The Yes Men Are Having Arctic Drilling Déjà vu
by The Yes Men
June 12, 2015
On Thursday in New York City, a Shell Oil “street team” celebrated the company’s risky Arctic drilling program by offering snow cones made from what they claimed was a shard of ancient iceberg. In this tasteless PR campaign, the garishly dressed crew offered to give passersby their “first taste of the last frontier.”
Check out video of the stunt below, via Rolling Stone:
OK, you caught us. The “street team” wasn’t really from Shell and those snow cones may or may not have been made with Arctic ice. With the help of Greenpeace, artist Miguel Luciano, and a crew of performers, we posed as oil company reps to help get the word out about Shell’s imminent plans to drill the Arctic.
Wasn’t drilling in the Arctic banned two years ago? Didn’t we win this thing?
Why yes, indeed! Shell launched a lobbying campaign to the tune of $4 billion and was granted a permit to drill in 2009. We did our part—working with Greenpeace—to call out Shell with the Arctic Ready website and even a giant launch party for their polar rigs in Seattle’s iconic Space Needle. That scene is one of the funniest in our new movie, The Yes Men Are Revolting, which is now in theaters across the country and available on demand.
Here is an exclusive clip from that #ShellFail action (enter the password ‘ShellParty’):
In 2013, due to intense public disapproval and the tireless work of individuals and groups like Greenpeace, Shell’s approval was suspended. This wasn’t just because of our action, of course, but because they committed so many blatant violations that they were deemed incompetent—even by government standards. Not to mention the fact that drilling in the Arctic is dangerous. Even the CEO of French oil giant Total said so publicly.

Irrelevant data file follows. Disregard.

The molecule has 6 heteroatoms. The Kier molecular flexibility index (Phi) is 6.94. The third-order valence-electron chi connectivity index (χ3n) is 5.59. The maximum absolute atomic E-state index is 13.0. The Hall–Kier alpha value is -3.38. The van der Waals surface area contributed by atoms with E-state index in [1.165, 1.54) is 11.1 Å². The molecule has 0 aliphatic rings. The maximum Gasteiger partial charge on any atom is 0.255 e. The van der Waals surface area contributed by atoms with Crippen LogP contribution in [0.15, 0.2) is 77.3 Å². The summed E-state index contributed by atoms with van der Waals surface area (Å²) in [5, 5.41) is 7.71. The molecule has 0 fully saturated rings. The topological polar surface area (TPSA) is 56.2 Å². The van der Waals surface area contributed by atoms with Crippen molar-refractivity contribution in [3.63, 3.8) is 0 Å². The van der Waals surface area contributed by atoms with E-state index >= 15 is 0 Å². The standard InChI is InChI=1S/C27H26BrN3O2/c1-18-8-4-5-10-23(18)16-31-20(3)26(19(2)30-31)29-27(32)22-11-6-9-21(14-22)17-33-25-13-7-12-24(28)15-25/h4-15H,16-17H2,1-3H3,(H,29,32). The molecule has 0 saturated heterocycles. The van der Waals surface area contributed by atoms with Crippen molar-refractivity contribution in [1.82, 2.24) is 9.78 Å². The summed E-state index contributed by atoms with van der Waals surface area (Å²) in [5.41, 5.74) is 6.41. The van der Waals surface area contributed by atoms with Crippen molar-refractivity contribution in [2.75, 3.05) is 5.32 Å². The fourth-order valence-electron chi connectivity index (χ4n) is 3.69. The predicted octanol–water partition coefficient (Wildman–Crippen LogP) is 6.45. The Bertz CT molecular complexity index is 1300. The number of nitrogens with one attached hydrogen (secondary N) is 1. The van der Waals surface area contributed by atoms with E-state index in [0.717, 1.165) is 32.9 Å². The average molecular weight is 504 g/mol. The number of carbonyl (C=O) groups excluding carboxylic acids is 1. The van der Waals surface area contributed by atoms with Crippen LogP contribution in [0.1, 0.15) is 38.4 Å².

The success of the Arctic Ready action was that it put this into the public consciousness. These entities will be more likely to act as more people pressure their governments to wake up to the realities of climate change, publicize the rapacious greed of the oil industry, and reiterate the need for alternatives to fossil fuel.
But wait a minute! That action only worked a little bit. The drilling stopped for a few years.
That’s what we learned while filming The Yes Men Are Revolting. Struggles—the important ones—are long. That’s what makes movement-building so utterly necessary for us. No one can sustain engagement in this kind of work by self-propulsion alone. We need all individuals. All groups. Greenpeace is a steady oak in adverse winds in this fight with Shell and we’re lucky to work with them. There are far more people mobilized and fighting back now than there were three years ago. Just look at the inspiring group of kayaktavists that gathered in the Port of Seattle last month to give Shell’s Polar Pioneer drilling rig an ‘unwelcoming’ party seen and heard around the world.
Ready to say #sHellNo? Join our movement.
If you’re not ready to let Shell turn the Arctic into fodder for snow cones, there are plenty of ways to make your voice be heard.
You can fight back alongside the more than 7 million environmental activists around the globe telling Shell Oil not to rush headlong into environmental disaster.
You can watch The Yes Men Are Revolting, which has at its heart a hopeful message about fighting for change. Screenings are happening all over the country. Check for one near you.
Want to be a little more direct? Fantastic! Participate in the Incubator, an eight-week program for building your own project using the Action Switchboard, where action ideas find the collaborators—like you—that they need. You can also participate in the Week of Action, happening now until June 12, 2015. Expose the perils of rapacious greed running our world.
About the Authors
The Yes Men are impersonating big-time criminals in order to publicly humiliate them and otherwise giving journalists excuses to cover important issues. These days, they’re focusing all their energy on the Yes Lab, which helps activists use creative techniques to promote change.